Tokyo is one of the busiest cities of Japan. It is definitely one of those top places for any traveler. This city mixes the traditional and the ultramodern, from amazing neon-lit skyscrapers to historic temples. Tokyo’s many museums offer classical art. If you go to Japan and don’t visit Tokyo then your trip won’t be complete.
There is so much to do, we recommend you do some research to decide what you would like to see. All the streets can feel like a video game, while calmer attractions range from charming gardens, river cruises, Bohemian sojourns, contemporary museums and temples. Tokyo has more than enough to make you feel absolutely amazed. Let’s look things to do and see in this beautiful city.
Yayoi Kusama Museum
It is a smooth white building which rises five stories high and it displays all the works of Yayoi Kusama. This museum located in a suburban stretch of Shinjuku. The museum houses a bulk of the larger-than-life and avant-garde artist’s pieces. It has polka-dotted paintings and sculptures. In fact, all the attention has led the owners to limit the overall number of visitors. This museum only allows 200 guests each day and that means you won’t be alone.
Shinjuku Gyoen National Garden
Are you fancying a stroll in a Japanese garden? You will get that and more at Shinjuku Gyoen national garden. This 144-acre park has English Landscape and French Formal gardens, all of which are worth the modest and little entrance fee. Landmarks are like a Taiwan Pavilion perched along a serene pond and they are simply stunning and impossible to forget. It was an imperial garden and after World War II, it became a national garden. This precious plot is always beautifully maintained.
Its atmosphere is one for the bucket list. Senso-Ji, the temple is located at the end of the shopping street and a recently renovated five-story pagoda stands to the left which is the second tallest pagoda in Japan. Japanese visitors believe that if they flutter around the large incense cauldron in front of the temple then their health will be good. There is also a Shinto shrine on the other side and it’s a fulfilling attraction (to say the least).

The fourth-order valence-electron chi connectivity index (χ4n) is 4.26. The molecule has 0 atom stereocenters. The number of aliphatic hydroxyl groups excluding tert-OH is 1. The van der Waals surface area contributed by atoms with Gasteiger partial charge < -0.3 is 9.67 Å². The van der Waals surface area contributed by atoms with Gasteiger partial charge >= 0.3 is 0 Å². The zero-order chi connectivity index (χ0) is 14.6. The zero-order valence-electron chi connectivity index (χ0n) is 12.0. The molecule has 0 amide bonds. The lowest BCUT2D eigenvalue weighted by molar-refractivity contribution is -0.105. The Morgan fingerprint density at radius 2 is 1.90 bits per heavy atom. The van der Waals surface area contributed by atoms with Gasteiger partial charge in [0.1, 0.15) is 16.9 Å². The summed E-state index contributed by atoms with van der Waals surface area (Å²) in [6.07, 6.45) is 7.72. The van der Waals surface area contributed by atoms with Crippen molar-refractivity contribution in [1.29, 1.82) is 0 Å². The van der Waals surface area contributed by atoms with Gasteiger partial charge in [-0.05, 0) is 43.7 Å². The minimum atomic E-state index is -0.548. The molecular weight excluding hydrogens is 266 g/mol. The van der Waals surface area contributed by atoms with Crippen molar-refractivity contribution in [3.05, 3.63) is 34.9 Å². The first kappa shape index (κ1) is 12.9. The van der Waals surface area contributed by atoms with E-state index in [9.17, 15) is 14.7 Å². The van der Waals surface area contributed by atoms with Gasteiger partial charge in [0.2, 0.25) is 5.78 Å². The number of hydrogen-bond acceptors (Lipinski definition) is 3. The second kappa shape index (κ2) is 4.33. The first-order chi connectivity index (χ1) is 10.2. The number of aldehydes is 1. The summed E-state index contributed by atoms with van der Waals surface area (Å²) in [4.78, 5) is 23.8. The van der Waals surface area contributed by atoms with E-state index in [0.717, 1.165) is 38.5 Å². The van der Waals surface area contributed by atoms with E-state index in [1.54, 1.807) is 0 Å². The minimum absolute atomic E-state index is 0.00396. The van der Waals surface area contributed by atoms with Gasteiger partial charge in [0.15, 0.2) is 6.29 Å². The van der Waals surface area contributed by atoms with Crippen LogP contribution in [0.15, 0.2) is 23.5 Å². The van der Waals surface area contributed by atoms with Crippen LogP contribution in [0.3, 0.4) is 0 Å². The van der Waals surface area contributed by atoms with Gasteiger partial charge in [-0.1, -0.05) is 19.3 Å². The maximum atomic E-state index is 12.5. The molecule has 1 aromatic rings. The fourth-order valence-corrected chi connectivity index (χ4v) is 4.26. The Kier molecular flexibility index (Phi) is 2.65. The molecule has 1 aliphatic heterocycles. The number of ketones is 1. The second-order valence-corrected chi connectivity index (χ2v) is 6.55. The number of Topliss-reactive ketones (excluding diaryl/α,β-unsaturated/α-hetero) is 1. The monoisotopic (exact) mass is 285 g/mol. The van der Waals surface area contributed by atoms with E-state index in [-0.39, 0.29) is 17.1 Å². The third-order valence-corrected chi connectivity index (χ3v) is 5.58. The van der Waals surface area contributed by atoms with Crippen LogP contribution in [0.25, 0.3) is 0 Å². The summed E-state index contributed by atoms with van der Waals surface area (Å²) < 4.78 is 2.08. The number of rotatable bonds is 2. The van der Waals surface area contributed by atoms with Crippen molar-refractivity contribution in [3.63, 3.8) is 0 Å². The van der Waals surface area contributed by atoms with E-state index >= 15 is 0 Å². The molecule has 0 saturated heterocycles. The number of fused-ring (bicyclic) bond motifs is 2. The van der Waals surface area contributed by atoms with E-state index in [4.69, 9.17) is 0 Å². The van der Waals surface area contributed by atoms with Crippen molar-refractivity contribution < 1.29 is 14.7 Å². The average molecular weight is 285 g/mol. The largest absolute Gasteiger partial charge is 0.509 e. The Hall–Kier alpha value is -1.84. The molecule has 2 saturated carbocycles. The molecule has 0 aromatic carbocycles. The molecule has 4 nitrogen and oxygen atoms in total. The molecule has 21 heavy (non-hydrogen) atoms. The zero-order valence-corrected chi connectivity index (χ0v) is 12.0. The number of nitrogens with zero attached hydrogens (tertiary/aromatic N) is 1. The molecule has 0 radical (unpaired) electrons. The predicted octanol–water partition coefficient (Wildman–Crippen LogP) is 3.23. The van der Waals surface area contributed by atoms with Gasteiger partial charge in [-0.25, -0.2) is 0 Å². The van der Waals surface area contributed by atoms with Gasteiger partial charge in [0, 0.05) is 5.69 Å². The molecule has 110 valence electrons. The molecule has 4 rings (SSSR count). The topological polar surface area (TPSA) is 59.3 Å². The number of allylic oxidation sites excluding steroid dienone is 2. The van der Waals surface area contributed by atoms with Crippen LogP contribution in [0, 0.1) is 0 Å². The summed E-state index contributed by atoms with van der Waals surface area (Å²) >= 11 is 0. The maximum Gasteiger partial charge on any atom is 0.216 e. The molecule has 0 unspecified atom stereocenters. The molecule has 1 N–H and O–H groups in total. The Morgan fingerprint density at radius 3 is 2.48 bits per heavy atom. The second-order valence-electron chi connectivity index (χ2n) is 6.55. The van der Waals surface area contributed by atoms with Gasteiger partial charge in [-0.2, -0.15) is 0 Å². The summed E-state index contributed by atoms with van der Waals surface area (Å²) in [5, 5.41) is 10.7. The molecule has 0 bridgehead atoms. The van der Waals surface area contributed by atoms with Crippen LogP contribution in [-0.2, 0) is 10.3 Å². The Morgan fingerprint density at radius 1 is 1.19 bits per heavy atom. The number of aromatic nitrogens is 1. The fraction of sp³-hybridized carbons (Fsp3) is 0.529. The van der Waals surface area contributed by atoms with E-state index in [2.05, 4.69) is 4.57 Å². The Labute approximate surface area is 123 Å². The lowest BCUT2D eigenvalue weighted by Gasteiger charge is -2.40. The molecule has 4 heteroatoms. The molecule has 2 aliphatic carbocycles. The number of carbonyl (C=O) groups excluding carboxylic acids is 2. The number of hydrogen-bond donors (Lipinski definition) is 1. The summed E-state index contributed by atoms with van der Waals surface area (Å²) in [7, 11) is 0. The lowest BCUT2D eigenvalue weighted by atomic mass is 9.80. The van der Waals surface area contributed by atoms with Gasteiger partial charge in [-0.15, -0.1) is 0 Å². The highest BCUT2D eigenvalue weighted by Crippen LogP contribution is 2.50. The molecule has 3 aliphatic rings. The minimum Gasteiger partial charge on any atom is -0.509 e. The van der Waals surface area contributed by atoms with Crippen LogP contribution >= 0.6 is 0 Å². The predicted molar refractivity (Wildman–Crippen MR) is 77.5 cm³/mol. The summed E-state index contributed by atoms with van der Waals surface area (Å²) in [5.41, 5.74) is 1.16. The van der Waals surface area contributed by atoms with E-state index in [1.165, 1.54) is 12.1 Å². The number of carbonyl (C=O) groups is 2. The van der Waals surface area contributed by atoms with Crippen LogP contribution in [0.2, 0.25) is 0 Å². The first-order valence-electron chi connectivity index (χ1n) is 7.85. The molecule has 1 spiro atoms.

Tsukiji is the world’s largest fish market and it was shut down after 83 years in October 2018. Then it re-opened as two distinct parts. At the original location, the street-food stalls serve up everything from uni sandwiches in squid-ink sticky buns to seared tuna. The best place to get fresh, quality sushi is the Tsukiji Fish Market. At Toyusu market, you can taste fresh raw fish in a series of sushi bars. You can also see auctions and live fish sales from a second-story viewing station. From the large green space on the rooftop, you can see the Tokyo skyline.
It is a collection of narrow alleys, is lined with hundreds of low-slung dive bars with only a few seats and all this recalls post-war debauchery. Because only a few seats, the seating charge is a bit much. The bars are stacked- some are located up steep, some at ground level, svelte staircases and there is no order to the scene. It is so fascinating to wander aimlessly. You can rejoice there, though many Golden Gai’s bars are open only for local. Still, they welcome